Copyright 2015 OncoRx Pharmaceuticals, Inc. All rights reserved.
Our initial drug products are Orphan Drugs for the treatment of intractable, high-grade gliomas in the brain. Our first drug product(ORX-101)is being developed for Diffuse Intrinsic Pontine Glioma (DIPG), a glioblastoma-like tumor in the brain stem and one of the most resistant of all cancers. DIPG primarily affects young children between 5 and 7 years old. Most of these brain stem tumors cannot be surgically removed because of the remote location and delicate and complex function this area controls. Fewer than 10% of these children will live longer than 18 months from their initial diagnosis. There are no drugs approved for DIPG.
Our second drug product(ORX-102)is being developed for glioblastoma multiforme (GBM), a tumor that is difficult to treat with drug therapy and one which is associated with poor patient survival. Over 90% of patients with astrocytomas have high-grade glioblastoma multiforme tumors when initially diagnosed; and these patients have a median survival of about 1 year from diagnosis with standard-of-care surgery, and radiation therapy with Temodar®. The five-year survival rate for patients with GBM and associated regional metastases using currently available therapies is less than 3%.
Our follow-on drug products for malignant melanoma, pancreatic cancer and estrogen-negative breast cancer with ORX-102 are expected to provide the company with significant growth opportunities in markets that represent over $15 billion annually. Our proprietary drug products will be protected by composition of matter and method of use patents.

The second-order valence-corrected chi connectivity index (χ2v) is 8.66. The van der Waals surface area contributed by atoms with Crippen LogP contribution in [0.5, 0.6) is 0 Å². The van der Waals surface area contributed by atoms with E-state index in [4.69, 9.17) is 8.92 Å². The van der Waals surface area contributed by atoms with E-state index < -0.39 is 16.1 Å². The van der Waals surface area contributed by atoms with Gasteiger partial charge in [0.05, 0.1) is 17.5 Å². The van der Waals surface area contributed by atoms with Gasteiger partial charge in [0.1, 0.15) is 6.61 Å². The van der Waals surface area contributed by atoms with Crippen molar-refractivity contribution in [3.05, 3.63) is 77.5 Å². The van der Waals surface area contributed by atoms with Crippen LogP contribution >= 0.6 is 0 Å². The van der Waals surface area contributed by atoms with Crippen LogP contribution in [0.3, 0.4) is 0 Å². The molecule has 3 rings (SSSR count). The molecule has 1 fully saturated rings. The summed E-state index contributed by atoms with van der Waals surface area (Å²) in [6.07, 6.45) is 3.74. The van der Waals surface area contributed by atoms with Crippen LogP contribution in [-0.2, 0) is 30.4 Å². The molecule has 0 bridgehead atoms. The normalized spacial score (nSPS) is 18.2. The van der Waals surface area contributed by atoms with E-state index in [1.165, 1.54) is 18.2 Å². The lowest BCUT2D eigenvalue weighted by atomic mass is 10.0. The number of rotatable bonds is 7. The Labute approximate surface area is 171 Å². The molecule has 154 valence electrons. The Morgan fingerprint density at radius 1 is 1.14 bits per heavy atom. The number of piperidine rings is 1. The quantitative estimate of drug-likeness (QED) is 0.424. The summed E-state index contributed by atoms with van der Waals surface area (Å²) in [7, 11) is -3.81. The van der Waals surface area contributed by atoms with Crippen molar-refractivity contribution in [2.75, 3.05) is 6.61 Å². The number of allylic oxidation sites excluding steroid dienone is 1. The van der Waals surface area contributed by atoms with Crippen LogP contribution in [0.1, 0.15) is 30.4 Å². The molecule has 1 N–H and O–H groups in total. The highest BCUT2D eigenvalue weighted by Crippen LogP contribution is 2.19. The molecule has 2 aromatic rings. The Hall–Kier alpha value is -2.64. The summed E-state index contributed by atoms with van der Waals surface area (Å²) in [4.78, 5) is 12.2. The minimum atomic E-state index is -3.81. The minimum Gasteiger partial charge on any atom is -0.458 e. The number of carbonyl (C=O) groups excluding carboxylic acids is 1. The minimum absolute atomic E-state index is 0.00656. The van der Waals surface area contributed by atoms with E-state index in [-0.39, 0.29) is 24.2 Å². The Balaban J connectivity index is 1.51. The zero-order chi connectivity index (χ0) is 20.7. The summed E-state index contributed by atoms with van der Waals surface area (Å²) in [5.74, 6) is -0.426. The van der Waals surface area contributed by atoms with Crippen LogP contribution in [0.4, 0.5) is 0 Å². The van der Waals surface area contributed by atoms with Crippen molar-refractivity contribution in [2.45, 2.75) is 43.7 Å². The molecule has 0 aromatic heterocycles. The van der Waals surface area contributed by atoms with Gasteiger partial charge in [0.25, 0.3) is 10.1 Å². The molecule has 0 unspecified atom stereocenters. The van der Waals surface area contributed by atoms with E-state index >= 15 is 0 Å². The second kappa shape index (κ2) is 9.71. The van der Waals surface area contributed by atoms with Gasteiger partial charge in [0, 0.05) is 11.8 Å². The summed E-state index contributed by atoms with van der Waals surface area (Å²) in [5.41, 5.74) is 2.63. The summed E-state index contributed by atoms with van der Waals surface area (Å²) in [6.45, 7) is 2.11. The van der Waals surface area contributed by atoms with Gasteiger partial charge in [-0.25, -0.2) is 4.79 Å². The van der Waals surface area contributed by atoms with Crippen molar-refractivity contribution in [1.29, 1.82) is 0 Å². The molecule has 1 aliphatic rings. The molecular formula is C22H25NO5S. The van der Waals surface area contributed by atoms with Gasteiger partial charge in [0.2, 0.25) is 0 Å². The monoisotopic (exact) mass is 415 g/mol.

Our tumor-activated nanodrug program (ORX-103)is not yet in preclinical development; however, it is expected to provide opportunities for the company in the long term. The company anticipates that drugs using our nanodrug technology will benefit from their small size (~ 2nm), longer systemic half-lives, lower systemic toxicities, improved transport into drug-resistant metastatic tumor cells containing P-gp, and better access to brain tumors. This technology is currently being evaluated for (1) the epigenetic re-activation of tumor suppressor genes in drug-resistant tumors and self-renewing cancer stem cells through their DNMT1, EZH2 and G9a methyltransferase activity; (2) the epigenetic upregulation of MHC(I) molecules on tumors and its influence on the sensitivity to immunotherapy; 3) the delivery of protein kinase inhibitors to brain tumors and drug-resistant metastatic tumors containing the P-gp drug efflux transporter; and 4) targeting the TGF-β pathway in drug-resistant tumors and cancer stem cells.